I thought this was a really interesting piece because of the way she collected live materials from around the city to create a shifting garden. I think it would have been cooler to have interactive features, and not just be an independently running program.

Nawon Choi— Project 10 Sonic Sketch


Clicking on the red balloon will expand it, until it pops and returns back to its original size. Clicking on the top or bottom half will play different types of background music.

I had fun playing around with the whimsical visualizations and sounds, as well as the interactive visual and audio elements.

// Nawon Choi
// Section C
// Project 10 Sonic Sketch

var s = 50;
// balloon coordinates
var balloonY = 200;
var balloonX = 200;
// balloon width & height
var bw;
var bh;

function preload() {
    p = loadSound("");

    air = loadSound("");

    // top bgm
    bgm = loadSound("");
    // bottom bgm
    bgm2 = loadSound("");


function setup() {
    createCanvas(400, 400);

function soundSetup() { // setup for audio generation
    // you can replace any of this with your own audio code:
    osc = new p5.TriOsc();
    // osc.start();


function draw() {
    rect(0, 200, 400, 200);

    // balloon
    line(balloonX, height, balloonX, balloonY);

    bw = s + 25;
    bh = s + 50;
    ellipse(balloonX, balloonY, bw, bh);
    // triangle(100, 135, 110, 150, 90, 150);


function mousePressed() {
    // balloon grows when clicked
    var xdist = bw / 2;
    var ydist = bh / 2;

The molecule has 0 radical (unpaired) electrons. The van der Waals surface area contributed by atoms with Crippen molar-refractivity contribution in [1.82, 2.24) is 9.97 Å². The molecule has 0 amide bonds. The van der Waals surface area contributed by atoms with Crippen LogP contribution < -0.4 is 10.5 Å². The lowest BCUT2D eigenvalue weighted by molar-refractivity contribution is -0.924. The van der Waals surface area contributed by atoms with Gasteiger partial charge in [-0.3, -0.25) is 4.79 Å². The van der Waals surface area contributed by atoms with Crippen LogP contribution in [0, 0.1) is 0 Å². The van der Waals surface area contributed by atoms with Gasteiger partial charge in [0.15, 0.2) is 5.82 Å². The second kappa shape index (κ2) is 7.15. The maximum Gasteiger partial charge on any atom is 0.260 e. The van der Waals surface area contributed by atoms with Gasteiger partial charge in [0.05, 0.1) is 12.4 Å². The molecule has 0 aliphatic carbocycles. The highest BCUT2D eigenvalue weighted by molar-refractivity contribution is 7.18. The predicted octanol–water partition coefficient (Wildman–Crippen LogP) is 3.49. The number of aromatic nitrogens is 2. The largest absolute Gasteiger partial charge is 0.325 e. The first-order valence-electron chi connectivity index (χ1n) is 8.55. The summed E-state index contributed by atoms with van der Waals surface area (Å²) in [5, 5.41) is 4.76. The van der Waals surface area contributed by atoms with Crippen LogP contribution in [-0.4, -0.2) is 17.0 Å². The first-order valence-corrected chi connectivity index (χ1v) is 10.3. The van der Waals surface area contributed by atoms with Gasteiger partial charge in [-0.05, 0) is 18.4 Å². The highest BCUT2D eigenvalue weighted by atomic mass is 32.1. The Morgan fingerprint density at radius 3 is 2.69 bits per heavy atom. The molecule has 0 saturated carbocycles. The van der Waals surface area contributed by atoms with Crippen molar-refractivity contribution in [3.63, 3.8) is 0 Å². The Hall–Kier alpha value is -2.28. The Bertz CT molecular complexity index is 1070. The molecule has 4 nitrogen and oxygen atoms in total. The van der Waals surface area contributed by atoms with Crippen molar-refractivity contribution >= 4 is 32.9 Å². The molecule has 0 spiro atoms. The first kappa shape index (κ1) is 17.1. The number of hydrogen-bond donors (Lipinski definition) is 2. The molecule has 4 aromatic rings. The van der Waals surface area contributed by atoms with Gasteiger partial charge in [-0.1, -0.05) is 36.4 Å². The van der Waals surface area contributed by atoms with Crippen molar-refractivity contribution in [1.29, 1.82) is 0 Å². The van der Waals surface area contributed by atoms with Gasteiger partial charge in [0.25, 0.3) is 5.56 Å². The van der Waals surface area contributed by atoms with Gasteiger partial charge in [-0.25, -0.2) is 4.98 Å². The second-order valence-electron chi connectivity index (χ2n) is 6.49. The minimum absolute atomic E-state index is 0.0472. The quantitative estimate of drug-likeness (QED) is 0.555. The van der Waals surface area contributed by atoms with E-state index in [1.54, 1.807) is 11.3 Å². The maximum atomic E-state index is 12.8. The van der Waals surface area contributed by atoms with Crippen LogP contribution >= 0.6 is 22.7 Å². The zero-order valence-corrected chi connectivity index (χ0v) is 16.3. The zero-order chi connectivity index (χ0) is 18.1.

if (mouseX > (balloonX - xdist) & mouseX < (balloonX + xdist)) {
        if (mouseY > (balloonY - ydist) && mouseY < (balloonY + ydist)) {
            if (s >= 50 && s < 100) {
                s += 10;
            } else if (s >= 100) {
                // balloon pops and resets
                s = 50;

    // play different bgm based on top or bottom half click
    if (mouseY < 200) {
    } else if (mouseY > 200) {

Nawon Choi— Looking Outward 10

“THIS is computer music” Ted Talk by Ge Wang

I came across this Tedx Talk from a Stanford professor named Ge Wang. Wang is an assistant professor at Stanford’s Center for Computer Research in Music and Acoustics. He conducts research on computer music and works on a variety of projects ranging from being the author of ChucK a music programming language to a Laptop and Mobile Phone Orchestras. I thought it was really interesting that he is conducting research at an educational institution.

I really admired the way Wang focuses not just on the production of music, but the individual person’s expression of the music. This intentionality is expressed in through the various ways he implemented his computer music instruments. Each “instrument’s” sound and the way the sound is generated is highly reliant on the musician’s decisions on the way they play the instrument. Moreover, Wang really takes advantage of the “computer” aspect of computer music by creating something really beautiful through his music creating app, Smule. Users from all over the world were able to add their voices to a rendition of “Lean on Me” to send hope to earthquake victims in Japan in 2011 (last example in the video).

Nawon Choi— Looking Outward 09

Mark Kirkpatrick’s commission piece for Apple, Inc. 2017

For this week’s Looking Outward I will be responding to CJ Walsh’s post from week 5.

He analyzes works by digital artist and designer Mark Kirkpatrick. These works also caught my eye because of how serene and beautifully they represent scenes in nature through a highly digital medium. I agree with CJ’s noting the cohesive color palettes that really do a great job at setting the overall mood of each image. To add to this point, the use of the soft gradients in the background (sky and sun) in contrast with the geometric shapes also creates interesting textures.